Local delivery of cancer immunotherapy: the example of cytokines

In this lecture we will give an introduction to cancer immunotherapy, and a description of the challenges posed by cytokines as potential therapeutics. Options for local deliveries will be discussed including: nanoparticles, antibody/nanobody-cytokine fusions, engineered cytokines with altered binding properties, synthetic cytokine mimetics, and split proteins.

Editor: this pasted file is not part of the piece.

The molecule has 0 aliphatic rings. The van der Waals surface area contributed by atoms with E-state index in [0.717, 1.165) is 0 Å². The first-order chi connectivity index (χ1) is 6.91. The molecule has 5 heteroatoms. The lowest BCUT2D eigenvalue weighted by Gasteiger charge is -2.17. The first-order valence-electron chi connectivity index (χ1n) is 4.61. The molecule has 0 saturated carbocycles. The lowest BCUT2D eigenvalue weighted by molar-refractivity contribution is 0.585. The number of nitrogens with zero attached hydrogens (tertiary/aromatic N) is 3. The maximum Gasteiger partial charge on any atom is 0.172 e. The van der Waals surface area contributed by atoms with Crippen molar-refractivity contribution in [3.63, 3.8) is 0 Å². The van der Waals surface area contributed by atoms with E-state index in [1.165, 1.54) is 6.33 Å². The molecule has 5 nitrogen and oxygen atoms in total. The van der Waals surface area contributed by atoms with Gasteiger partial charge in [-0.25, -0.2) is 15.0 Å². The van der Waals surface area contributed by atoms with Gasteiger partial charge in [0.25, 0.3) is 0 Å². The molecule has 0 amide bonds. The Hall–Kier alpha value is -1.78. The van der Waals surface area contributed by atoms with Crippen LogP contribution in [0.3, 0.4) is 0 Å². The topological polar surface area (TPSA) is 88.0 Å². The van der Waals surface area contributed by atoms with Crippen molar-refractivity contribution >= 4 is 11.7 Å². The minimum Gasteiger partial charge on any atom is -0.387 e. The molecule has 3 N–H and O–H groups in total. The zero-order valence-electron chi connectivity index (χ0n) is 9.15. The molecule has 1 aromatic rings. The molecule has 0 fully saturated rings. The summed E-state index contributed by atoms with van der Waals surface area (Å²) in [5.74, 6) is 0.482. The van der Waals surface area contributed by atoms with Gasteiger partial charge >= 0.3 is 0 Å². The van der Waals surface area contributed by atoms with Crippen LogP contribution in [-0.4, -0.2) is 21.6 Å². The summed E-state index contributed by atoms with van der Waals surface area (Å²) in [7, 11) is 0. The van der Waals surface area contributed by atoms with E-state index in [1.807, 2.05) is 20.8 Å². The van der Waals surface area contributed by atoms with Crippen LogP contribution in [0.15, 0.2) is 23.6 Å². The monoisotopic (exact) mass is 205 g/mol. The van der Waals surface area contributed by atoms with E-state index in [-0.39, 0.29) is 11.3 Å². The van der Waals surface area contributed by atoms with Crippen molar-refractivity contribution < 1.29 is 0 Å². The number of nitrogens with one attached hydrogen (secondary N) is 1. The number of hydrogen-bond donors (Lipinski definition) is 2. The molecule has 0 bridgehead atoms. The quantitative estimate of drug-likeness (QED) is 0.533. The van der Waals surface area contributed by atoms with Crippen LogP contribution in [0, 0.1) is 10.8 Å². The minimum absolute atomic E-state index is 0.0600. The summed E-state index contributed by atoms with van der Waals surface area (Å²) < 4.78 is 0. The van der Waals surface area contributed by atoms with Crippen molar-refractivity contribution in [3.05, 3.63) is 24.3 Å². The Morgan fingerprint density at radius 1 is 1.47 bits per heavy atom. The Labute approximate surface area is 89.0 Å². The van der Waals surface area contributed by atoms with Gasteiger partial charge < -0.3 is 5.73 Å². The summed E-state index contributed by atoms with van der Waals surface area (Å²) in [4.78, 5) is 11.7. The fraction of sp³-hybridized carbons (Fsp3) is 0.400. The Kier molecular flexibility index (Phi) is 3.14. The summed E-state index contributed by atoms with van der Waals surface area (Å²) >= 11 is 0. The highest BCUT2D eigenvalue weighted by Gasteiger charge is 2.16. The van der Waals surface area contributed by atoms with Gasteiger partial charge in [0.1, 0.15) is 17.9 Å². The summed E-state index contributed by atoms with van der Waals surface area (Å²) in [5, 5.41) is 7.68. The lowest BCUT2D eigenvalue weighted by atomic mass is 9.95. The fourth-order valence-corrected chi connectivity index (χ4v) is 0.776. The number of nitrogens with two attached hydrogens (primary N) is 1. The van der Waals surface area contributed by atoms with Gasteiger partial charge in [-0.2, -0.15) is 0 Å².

Stephanie Dougan received her PhD in immunology from Harvard University, where she studied lipid antigen presentation by CD1d and NKT cell development with Richard Blumberg. She then performed a postdoctoral fellowship with Hidde Ploegh at Whitehead Institute, where she became adept in somatic cell nuclear transfer and embryo manipulations for the purpose of generating transnuclear and CRISPR genome-modified mice. Dr. Dougan joined the faculty at Harvard Medical School (HMS) and Dana-Farber Cancer Institute in 2014, where her lab uses unique mouse models to study the immune response to tumors. She is particularly interested in tumors that do not induce a CD8 T cell response at baseline, and has been using pancreatic cancer as a model to develop new immunotherapies for non-T cell infiltrated tumors.